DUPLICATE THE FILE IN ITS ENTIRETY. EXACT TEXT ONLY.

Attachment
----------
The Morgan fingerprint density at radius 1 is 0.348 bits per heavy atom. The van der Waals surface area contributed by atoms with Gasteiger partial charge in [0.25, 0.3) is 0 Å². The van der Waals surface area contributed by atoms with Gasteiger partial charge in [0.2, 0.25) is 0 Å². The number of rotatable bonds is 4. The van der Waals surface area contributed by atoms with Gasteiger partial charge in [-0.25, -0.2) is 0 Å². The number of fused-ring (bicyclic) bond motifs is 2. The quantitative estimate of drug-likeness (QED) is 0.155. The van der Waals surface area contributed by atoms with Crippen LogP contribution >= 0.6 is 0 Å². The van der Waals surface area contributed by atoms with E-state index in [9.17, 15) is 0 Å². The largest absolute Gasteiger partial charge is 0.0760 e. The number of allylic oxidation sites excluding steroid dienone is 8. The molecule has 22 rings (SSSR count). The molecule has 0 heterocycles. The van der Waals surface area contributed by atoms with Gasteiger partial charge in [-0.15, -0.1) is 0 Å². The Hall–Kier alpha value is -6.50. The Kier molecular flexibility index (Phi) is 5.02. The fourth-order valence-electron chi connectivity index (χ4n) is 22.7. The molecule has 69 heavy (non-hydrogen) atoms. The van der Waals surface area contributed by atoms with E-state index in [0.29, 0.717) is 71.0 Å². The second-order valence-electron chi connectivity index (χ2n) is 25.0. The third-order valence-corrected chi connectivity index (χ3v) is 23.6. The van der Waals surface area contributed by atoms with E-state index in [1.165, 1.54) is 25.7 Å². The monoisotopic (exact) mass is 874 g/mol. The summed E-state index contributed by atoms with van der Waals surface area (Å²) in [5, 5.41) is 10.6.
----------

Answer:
The Morgan fingerprint density at radius 1 is 0.348 bits per heavy atom. The van der Waals surface area contributed by atoms with Gasteiger partial charge in [0.25, 0.3) is 0 Å². The van der Waals surface area contributed by atoms with Gasteiger partial charge in [0.2, 0.25) is 0 Å². The number of rotatable bonds is 4. The van der Waals surface area contributed by atoms with Gasteiger partial charge in [-0.25, -0.2) is 0 Å². The number of fused-ring (bicyclic) bond motifs is 2. The quantitative estimate of drug-likeness (QED) is 0.155. The van der Waals surface area contributed by atoms with Crippen LogP contribution >= 0.6 is 0 Å². The van der Waals surface area contributed by atoms with E-state index in [9.17, 15) is 0 Å². The largest absolute Gasteiger partial charge is 0.0760 e. The number of allylic oxidation sites excluding steroid dienone is 8. The molecule has 22 rings (SSSR count). The molecule has 0 heterocycles. The van der Waals surface area contributed by atoms with Gasteiger partial charge in [-0.15, -0.1) is 0 Å². The Hall–Kier alpha value is -6.50. The Kier molecular flexibility index (Phi) is 5.02. The fourth-order valence-electron chi connectivity index (χ4n) is 22.7. The molecule has 69 heavy (non-hydrogen) atoms. The van der Waals surface area contributed by atoms with E-state index in [0.29, 0.717) is 71.0 Å². The second-order valence-electron chi connectivity index (χ2n) is 25.0. The third-order valence-corrected chi connectivity index (χ3v) is 23.6. The van der Waals surface area contributed by atoms with E-state index in [1.165, 1.54) is 25.7 Å². The monoisotopic (exact) mass is 874 g/mol. The summed E-state index contributed by atoms with van der Waals surface area (Å²) in [5, 5.41) is 10.6.